The solver of the global planner is implemented by the class GlobalMTCPlannerComponent which, as the name indicates, handles the planning requests with a custom MoveIt Task Constructor (MTC) task implementation. At the time of writing this blog post, the MTC task merely contains a couple stages that handle Cartesian trajectories for approaching, welding, and retreating from the workpiece, as well as a simple trajectory processing step. This task implementation will be replaced with a modified version of the original MTC task from the ROS 1 pipeline once the port of the corresponding library is completed. For now, this task fully serves as a test case for the global trajectory execution which allows us to focus more on the local planner.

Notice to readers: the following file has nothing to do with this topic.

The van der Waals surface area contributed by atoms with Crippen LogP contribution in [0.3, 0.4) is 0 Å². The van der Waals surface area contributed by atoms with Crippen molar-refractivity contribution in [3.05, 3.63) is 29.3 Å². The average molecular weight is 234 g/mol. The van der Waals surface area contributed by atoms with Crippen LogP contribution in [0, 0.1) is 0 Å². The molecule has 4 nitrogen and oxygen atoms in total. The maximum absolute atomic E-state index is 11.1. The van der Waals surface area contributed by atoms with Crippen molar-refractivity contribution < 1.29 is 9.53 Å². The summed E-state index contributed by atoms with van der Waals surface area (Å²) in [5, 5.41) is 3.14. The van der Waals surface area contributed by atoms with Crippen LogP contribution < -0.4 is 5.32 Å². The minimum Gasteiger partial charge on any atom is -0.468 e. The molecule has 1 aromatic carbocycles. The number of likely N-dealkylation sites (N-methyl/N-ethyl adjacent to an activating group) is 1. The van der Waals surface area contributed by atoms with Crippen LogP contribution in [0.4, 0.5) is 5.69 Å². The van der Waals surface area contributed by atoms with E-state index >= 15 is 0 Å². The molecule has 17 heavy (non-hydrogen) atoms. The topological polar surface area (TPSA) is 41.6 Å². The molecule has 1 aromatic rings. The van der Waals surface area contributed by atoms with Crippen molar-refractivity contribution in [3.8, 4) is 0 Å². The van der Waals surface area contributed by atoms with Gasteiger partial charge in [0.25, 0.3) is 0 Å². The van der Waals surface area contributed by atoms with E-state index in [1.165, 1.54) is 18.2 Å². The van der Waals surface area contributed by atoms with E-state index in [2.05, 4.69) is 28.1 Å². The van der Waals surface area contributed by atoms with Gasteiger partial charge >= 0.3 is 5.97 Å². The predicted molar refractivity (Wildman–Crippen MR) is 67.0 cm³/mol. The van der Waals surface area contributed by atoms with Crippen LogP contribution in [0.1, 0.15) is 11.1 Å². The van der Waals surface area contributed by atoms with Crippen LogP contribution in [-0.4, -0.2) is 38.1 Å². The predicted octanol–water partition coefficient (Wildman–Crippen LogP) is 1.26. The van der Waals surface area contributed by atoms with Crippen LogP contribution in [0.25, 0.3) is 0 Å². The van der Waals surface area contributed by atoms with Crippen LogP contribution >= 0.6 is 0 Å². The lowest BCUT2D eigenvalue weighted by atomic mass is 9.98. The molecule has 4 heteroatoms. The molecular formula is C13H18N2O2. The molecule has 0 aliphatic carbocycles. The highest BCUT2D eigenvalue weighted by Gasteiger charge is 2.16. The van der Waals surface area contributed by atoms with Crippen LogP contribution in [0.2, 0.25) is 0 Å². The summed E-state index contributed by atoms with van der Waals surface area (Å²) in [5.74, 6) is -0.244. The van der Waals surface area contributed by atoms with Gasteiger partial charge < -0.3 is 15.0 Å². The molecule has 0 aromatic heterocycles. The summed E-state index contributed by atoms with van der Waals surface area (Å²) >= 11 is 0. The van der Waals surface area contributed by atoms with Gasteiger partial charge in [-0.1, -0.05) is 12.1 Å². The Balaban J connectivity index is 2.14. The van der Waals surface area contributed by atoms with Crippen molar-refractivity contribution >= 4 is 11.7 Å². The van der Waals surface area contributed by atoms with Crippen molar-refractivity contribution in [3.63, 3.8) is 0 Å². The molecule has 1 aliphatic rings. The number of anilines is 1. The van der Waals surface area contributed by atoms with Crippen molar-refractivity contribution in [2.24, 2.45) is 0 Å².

The local planner includes two plugin implementations, namely the SimpleServoSampler for the TrajectoryOperatorInterface and the ServoSolver for the LocalConstraintSolverInterface. Which seems complicated at first but makes more sense when looking at the purpose of these plugins. The SimpleServoSampler is the trajectory operator that handles the registration and unwinding of the global reference trajectory. The plugin basically provides the immediately upcoming reference waypoints - or local trajectory - that are supposed to be followed. The ServoSolver plugin, implementing the LocalConstraintSolverInterface, uses iterative local trajectories as target and computes the commands to follow them based on the current robot state. Additionally, the plugin has a subscriber to a TwistStamped message topic that resembles the corrective motion commands that are expected for sensor-based adaptations. In the demo, the twist message can be published using keyboard inputs which will result in modified end-effector rotations. This example shows how the hybrid planning pipeline supports reacting to sensor input while still following the constraints of a global trajectory.